Why do I use glue?
The glue holds the fabric in place over time and also makes the folder sturdier. Don’t ever use liquid glue for fabric it shows through, use spray glue or a glue stick.

What about the wrapping thingy?
You can use any other closing device you can lay your hands on. It should be a little bit flexible so it still closes easily when your stack inside grows. The wrapping method is perfect for this but a loop for the buttons is also great.


the weaving frame

doppelstrickA new double knitting scarf in progress. I call it the green arrow as a working title, no real name candidates in sight yet. You want to give double knitting a try? Here is a tutorial.webrahmenMy daughter wanted a weaving frame and I just made up this wonky, wobbly thingy. We switch places when the yarn of the other is finished. I always wanted to weave and now I can at least show off my kindergarden skills again 🙂 Still dreaming of a future working space where an actual loom would fit in – oh the possibilities! But for now it’s rugs for teapots and tiny houses. webrahmen1

How to embroider a God’s Eye

godseyeI stumbled over this great tutorial on how to make a God’s Eye. I immediately thought this would be awesome to stitch. Here is how I did it:

ge01Mark a cross with even lengths for each arm.

stem01With stem stitch embroidery the cross. I used my thread doubled for stability. stem02ge02Repeat the next 5 steps over and over again until your God’s Eye has the desired size.






ge08 geb gec

making beeswax candles

Yesterday the kids and I made beeswax candles. This was the setup: beeswax pills, scissors, a rice cooker to regulate the heat and could do the whole thing on the table and not on the stove, glasses ( the long ones are sausage jars and the smaller one a honey jar, regular cotton twine and the thinnest candle wick I could find at the craft store, backing sheet, a trowel.

First there is something the lady at the raft store told me concerning the wick. The thread should be hold in a way, that the structure forms a V rather than an ^. I suppose it’s because of the capillary action. The fibers are laying in a certain way and when they form the V it’s the natural direction for them to pull the wax/liquid up and not down. Maybe it’s that, maybe I’m just bad at physics 😛


The wax needed endless time to melt. If I had known this, I would have heated the cooker before the kids came back from school and kindergarten. So meanwhile we ate chocolate muffins. That’s ok, too.

Then I knotted a loop in the wick, pulled them through the wax once, waited until they were hardening and pulled them straight. Then I attached them to a roulade skewer and let the kids dip them into the wax. If you let the candle in the hot wa for too long, it will melt again. It’s enough to dip 1sec and then let it cool down for some seconds when you pulled it out. This way the new layer of wax is not likely to melt as fast when you dip in again.

When dipping became boring for the kids we poured wax into christmas cookie cutters. That made a mess, because obviously when the cookie cutter was uneven at the bottom the wax simply flowed out. Hold the form in place with pressure and wait a little bit until you see the bottom solidify slightly. If you want to hang the form, place a loop in it before you pour in the wax. I choose to make both, candles and pendants. For the candles I will drill a whole in the middle after the wax is solid and insert the wick then.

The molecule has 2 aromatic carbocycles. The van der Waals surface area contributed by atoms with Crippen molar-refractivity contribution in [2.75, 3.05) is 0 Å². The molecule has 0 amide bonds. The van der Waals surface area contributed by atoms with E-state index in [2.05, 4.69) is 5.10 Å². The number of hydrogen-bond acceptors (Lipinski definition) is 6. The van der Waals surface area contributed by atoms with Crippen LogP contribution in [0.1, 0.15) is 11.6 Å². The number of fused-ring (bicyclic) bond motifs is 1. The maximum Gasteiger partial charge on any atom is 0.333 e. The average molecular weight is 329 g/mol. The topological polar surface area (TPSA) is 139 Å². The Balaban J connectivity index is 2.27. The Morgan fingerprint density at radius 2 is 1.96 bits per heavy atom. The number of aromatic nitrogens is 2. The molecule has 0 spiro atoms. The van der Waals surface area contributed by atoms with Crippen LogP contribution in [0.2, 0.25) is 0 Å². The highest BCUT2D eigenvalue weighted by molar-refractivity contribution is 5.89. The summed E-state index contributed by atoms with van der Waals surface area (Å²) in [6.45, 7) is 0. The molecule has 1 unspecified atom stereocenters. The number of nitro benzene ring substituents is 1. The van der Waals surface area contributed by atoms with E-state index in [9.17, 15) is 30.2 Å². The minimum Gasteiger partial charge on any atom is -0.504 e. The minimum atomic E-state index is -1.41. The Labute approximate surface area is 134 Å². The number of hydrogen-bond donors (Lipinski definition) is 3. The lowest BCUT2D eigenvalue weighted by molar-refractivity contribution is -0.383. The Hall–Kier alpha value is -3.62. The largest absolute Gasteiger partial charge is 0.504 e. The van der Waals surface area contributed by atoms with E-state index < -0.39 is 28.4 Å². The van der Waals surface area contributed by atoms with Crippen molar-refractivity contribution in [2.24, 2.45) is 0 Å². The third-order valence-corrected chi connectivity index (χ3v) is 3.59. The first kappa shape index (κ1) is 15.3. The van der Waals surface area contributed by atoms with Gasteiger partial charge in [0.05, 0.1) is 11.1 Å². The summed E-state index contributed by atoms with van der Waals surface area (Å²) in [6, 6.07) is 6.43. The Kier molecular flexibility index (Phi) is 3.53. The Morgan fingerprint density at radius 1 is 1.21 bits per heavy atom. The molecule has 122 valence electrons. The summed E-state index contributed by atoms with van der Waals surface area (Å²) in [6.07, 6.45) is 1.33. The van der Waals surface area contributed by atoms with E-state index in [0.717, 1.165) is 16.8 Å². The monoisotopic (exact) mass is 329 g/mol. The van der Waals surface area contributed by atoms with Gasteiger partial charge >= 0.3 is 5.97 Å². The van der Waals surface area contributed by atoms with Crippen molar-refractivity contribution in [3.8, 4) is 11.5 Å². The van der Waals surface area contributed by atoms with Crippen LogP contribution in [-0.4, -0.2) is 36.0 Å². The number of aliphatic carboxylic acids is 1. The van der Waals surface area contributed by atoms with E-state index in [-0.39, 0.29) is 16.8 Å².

We made some eggshell candles, too.


The finished candles. We made 5 small ones for the soon to come birthday cake of madame and some larger ones.

They are less than perfect, but it was not easy not to hit the ground of the glass while dipping the candle. This results in a bending candle. No problem, it was all about the fun anyway 😀

Embroidery hoop bag


Don’t you know where to put your stacks of embroidery hoops without them looking messy? I have a lot of different shapes and colors and used to simply hang them on a nail in the wall tangled together with a lanyard. With every new addition to the hoop family I hoped it will hold the weight and not fall down.


It was when I tried to put my hoop collection in place when I thought, there are knitter’s bags, why not make one for embroidery hoops? So the first shape coming to my mind was obviously a circle. I mean when do you possibly have the chance to make a round bag for a practical purpose, right? A circle is also very easy to sew and there is nothing more to it than 3 strips, 2 circles and a zipper. I will make an embroidery project bag, too, featuring an inside pocket for needles, floss and scissors. It’s lined with felt so even if the bag falls down, it should save my hoops from damage.

A sewing tutorial will follow after the weekend!



See right in the middle on the wall. That’s when I had only 5 hoops (there are only 3 hanging on the wall), now there are 15 :). How do you store your embroidery hoops?



Tutorial: Felt flowers pattern


These two felt flowers are easy to make and don’t need a lot of preparation or material. They were very popular at the workshop because they are so fast and easy to make.

For one flower you need:

– 11cm / 4.5inch x 3.5cm / 1.4inch of felt

– scissors

– sewing needle and thread (or you cheat and glue it all together, but you have not heard it from me ;))

When you cut the felt in step 2 make sure to cut in more than half way (about 2 thirds) or the stem will be too large. For the large brooch make the felt strip longer and wider. To glue the flowers on hair pins I used power adhesive ( I don’t know if that’s the right word, it’s very strong glue).

You can find the lollipop colored hairclips here and the vintage looking brass ones here in my Etsy shop.